That should tell us something – not just that the US wants to hobble China’s runaway development of high-tech processors and products, but that there’s a military element involved in the US action. It would be possible to make the case that the US government is hedging its bets on supplying US chips to China’s military machine just in case its own armed forces end up fighting that machine at some future point.
The exploration of alternatives.
Reading both the room and their balance sheets, there then came a rash of US tech companies looking to pull their business – or at least their dependence – out of China, which has long been a favored country for mass production of high-tech products. Apple is a leading example of the breed, looking to increasingly disassociate itself with China and find alternative options for its technology supply chain.
Then there’s the intensification of geopolitical posturing between the two nations over the fate of Taiwan. Taiwan believes itself to be an independent nation. China believes that it belongs firmly to China. President Biden is on record as saying he will send troops to aid Taiwan in the event that China actively invades the country.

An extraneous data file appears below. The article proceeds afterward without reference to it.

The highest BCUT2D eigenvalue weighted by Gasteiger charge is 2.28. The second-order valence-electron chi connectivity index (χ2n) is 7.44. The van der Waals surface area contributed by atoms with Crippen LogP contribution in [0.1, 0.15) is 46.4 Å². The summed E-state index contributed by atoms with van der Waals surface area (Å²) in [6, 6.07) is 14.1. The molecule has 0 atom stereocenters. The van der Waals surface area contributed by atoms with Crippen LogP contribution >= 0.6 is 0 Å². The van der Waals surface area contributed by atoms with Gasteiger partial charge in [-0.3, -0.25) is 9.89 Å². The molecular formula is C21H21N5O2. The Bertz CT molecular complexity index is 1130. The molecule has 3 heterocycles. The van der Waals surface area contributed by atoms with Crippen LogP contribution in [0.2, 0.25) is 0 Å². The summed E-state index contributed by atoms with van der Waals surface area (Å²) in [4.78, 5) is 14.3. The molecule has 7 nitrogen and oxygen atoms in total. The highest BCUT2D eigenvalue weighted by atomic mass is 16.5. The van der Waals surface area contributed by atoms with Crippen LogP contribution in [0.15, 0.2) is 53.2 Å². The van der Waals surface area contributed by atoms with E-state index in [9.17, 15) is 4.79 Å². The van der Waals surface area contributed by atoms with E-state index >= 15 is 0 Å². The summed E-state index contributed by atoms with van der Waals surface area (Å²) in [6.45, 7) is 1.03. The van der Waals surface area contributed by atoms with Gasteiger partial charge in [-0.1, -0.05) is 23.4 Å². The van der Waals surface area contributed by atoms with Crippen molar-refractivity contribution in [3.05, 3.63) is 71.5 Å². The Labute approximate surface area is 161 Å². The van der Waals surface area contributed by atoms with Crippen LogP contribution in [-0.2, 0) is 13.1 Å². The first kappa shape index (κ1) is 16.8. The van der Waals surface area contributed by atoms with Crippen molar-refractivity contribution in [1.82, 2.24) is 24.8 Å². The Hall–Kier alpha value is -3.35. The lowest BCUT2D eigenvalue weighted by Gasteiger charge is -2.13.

In as far as it goes, that’s just another day in the west wing. But Taiwan is one of the world’s largest producers of semiconductors. If China is barred from getting the high-tech chips on which its technological dominance depends through what have previously been legitimate supply chains, it necessarily heightens the attractiveness of taking at least a larger and more active interest in what is either its neighbor or its technological larder, depending on your point of view.
The importance of Taiwan.
And the growing reality of the world, recognised recently by Intel CEO Pat Gelsinger at the World Economic Forum in Davos, is that semiconductors are going to be the driving force in international geopolitics across the next fifty years, just as oil has been for the previous fifty.
The fact that the idea of banning Huawei completely from US technology suppliers is being floated, rather than simply announced, looks like either a foreshadowing, an attempt by the White House to prepare China for what’s coming, and warn it not to do anything precipitate in response, or potentially a negotiating position – a “We can do this, unless…” left hanging in the air in the expectation that China gives some further concession to the enforced re-balancing of the technological supply chain in America’s favor.
That “firmly safeguard” in response is on one level no less than Beijing has to say – it will be facing citizens who want a firm response to what will be seen as American economic aggression. But the next steps in the ongoing US action to rebalance the semiconductor supply chains will need to be taken very, very carefully if a sustained economic antipathy is not to erupt into the kind of war that gets people killed.
Is it just us, or is it getting hot in this pot?
29 February 2024
29 February 2024